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  • Writer's pictureOmer Eilam

On Outer and Inner Fires

Updated: Jan 6, 2020

Reading the news about the fires in Australia: 15 million acres burnt to the ground, half a billion native animals killed, at least 24 people dead and thousands evacuated from their homes. Prime Minister Scott Morrison is content with the current climate policies while his country is the world's third-largest exporter of CO2 in fossil fuels. Meanwhile, another world leader, Donald Trump, orders the killing of Iranian general Qassem Soleimani by a drone strike, fanning the flames of war in the Middle East. In Israel, my country of origin, Prime Minister Netanyahu is knee deep in corruption allegations while private corporations are drilling for natural gas in the Mediterranean and selling it to Jordan. It seems very few people there are interested in the climate crisis, not to mention the occupation and subjugation of millions of Palestinians.

But I have long lost faith in the ability of world leaders to be responsible and take action for the sake of their nations. They are part of an old world order and so are the nations they supposedly represent. The fires that yesterday were in Brazil are today in Australia and tomorrow who knows? Those fires are blind to nations, races and genders… It is we who have to realize what the fire already knows: humanity is one, a single organism split into countless bodies, a child of the earth.

This realisation, so simple to utter yet so hard to grasp, was pointed at since ancient times. It is what the Buddha meant when he said: “Radiate boundless love towards the entire world”. It was written in the Ten Commandments that Moses brought down from Mount Sinai: “Thou shalt love thy neighbor as thyself”. And it was made flesh in Jesus Christ: “I am the Alpha and the Omega, the First and the Last, the Beginning and the End”. These are but a few examples of enlightened individuals in the History of Man who bore witness to the truth.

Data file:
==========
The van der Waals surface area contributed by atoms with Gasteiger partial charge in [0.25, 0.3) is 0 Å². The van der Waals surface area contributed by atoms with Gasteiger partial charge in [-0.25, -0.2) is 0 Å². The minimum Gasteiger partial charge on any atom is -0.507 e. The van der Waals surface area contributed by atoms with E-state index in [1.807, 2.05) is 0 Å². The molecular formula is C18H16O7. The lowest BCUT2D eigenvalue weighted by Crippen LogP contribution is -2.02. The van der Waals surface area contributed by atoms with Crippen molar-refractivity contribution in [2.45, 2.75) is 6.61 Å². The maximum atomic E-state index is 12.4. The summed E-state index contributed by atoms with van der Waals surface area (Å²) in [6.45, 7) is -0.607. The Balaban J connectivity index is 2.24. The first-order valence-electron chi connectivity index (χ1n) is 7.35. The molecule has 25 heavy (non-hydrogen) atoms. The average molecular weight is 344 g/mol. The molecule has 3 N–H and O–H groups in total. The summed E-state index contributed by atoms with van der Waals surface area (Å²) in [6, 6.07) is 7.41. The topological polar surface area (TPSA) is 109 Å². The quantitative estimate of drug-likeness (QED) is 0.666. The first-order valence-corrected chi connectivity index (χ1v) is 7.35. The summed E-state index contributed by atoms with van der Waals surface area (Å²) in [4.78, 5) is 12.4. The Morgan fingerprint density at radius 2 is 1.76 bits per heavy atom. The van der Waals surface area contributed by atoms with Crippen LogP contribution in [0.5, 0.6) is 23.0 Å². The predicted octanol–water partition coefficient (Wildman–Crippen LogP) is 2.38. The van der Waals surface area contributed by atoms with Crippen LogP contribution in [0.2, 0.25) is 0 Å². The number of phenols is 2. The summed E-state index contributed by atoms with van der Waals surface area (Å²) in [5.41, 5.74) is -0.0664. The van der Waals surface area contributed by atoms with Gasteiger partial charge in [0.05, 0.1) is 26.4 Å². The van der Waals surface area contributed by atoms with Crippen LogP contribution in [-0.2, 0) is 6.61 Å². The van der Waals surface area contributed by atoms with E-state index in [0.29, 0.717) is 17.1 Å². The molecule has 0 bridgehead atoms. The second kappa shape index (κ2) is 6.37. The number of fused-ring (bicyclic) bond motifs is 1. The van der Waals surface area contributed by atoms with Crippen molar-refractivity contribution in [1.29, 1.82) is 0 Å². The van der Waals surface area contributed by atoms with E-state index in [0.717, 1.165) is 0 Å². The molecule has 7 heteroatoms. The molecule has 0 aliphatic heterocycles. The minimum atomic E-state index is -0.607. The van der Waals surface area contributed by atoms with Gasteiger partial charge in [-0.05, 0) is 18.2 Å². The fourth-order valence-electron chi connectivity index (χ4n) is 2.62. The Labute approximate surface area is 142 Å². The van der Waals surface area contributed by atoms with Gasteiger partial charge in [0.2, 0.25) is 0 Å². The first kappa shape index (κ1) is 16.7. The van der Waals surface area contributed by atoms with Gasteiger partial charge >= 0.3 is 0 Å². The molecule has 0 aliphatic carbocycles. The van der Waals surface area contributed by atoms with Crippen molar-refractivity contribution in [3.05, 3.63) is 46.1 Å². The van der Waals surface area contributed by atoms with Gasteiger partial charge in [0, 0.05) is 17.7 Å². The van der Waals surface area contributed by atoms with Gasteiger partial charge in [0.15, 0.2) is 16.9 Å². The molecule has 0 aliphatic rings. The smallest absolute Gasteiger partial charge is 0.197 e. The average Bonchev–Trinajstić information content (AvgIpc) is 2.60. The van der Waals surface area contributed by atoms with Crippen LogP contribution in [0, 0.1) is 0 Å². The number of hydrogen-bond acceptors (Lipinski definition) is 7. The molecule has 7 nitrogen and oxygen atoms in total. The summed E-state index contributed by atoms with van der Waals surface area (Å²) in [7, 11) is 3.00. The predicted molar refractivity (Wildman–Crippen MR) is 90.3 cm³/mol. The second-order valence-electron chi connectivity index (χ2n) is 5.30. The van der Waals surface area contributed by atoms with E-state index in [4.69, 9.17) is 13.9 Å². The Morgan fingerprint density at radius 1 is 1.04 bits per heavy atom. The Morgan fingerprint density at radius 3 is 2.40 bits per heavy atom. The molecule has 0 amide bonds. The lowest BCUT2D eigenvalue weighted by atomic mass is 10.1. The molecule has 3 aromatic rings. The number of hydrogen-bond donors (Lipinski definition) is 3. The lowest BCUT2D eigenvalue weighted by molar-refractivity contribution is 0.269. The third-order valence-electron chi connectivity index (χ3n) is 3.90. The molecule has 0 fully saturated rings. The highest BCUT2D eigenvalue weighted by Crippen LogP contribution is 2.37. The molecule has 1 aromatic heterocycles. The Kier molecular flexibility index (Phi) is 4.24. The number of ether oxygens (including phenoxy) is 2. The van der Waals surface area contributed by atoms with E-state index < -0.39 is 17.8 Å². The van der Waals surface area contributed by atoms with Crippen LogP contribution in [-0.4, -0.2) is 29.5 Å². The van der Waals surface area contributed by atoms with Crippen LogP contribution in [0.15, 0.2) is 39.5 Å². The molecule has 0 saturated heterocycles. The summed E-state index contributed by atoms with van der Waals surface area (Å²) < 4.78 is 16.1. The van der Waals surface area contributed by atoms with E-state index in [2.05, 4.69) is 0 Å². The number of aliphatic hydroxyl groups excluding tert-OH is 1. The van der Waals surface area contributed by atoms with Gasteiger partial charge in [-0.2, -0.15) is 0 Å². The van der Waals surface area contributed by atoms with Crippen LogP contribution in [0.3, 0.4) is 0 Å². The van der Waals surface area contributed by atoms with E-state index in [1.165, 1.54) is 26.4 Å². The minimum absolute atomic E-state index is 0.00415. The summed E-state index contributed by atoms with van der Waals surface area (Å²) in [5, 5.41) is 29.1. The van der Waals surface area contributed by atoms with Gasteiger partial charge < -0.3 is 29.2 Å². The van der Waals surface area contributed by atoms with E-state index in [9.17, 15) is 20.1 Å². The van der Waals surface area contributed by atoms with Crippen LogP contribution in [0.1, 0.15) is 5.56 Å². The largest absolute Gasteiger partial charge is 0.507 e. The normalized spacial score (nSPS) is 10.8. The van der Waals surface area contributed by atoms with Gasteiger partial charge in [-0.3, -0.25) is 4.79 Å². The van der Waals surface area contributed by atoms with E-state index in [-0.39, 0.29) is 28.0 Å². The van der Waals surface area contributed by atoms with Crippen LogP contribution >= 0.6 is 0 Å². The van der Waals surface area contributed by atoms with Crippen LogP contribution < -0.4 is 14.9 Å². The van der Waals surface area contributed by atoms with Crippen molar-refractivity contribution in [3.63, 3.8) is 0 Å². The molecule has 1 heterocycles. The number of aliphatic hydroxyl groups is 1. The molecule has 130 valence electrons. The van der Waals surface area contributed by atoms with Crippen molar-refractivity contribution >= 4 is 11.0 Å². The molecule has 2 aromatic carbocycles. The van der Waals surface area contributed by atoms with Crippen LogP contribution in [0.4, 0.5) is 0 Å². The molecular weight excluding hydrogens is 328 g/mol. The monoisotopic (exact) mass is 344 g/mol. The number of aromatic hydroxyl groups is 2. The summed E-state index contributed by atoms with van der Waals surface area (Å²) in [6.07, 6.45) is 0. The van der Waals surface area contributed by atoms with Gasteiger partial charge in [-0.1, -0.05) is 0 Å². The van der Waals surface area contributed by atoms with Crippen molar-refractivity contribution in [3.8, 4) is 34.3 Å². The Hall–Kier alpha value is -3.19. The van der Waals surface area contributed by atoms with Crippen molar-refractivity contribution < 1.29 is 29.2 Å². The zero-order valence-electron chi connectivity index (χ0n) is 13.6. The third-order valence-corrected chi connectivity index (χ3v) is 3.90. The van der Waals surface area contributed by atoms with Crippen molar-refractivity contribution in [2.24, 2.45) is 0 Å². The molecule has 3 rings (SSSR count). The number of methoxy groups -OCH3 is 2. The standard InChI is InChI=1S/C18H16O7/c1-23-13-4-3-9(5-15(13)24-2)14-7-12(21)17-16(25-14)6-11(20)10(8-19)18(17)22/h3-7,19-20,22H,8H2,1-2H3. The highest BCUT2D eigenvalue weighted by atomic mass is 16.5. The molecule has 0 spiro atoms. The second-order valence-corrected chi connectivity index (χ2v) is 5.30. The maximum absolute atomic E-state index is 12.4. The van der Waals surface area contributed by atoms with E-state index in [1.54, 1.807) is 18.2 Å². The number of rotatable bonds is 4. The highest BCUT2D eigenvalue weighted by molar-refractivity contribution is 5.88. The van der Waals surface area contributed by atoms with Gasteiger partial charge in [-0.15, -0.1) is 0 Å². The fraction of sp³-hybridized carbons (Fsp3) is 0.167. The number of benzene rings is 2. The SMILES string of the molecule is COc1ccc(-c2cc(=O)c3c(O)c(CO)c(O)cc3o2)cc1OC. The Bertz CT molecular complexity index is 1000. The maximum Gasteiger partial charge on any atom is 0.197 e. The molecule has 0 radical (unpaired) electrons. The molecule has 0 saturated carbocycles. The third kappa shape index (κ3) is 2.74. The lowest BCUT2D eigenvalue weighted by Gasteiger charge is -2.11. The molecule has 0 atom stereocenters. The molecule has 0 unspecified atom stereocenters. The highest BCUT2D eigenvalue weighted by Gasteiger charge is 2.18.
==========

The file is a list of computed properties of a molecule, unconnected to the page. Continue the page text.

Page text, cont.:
It took many hundreds of years until larger groups of people felt this impulse within them and cultivated it. And so came about the establishment of Anthroposophy (“If the rose adorns itself, it adorns the garden”), of Integral Yoga ("we have to feel ourselves one with all things and beings, to identify ourselves with them, to become aware of them as ourselves, to feel their being as our own, to admit their consciousness as part of ours, to contact their energy as intimate to our energy, to learn how to be one self with all”) and of Universal Sufism ("As water in a fountain flows in one stream, but falls in many drops divided by time and space, so are the revelations of the one stream of truth”).

Compared to the fires raging in the outside world the fire lit by this impulse is still faint. Yet it must spread faster and kindle in our hearts the fire of selfless action. And this fire must burn ever brighter if we are to survive the consequences of our collective unconsciousness, if humankind is not to destroy itself.

I noticed people urging others to pray for rain to come down in Australia. I am reminded of the story of The Drowning Man who refused two rowboats and a helicopter because he was praying to God to save him. How many more fires, dead animals and displaced humans will it take before it is finally time for us to awaken? Before notions of love & truth guide our thoughts as well as our deeds? Before we realize that saving the world and saving ourselves are one and the same thing?

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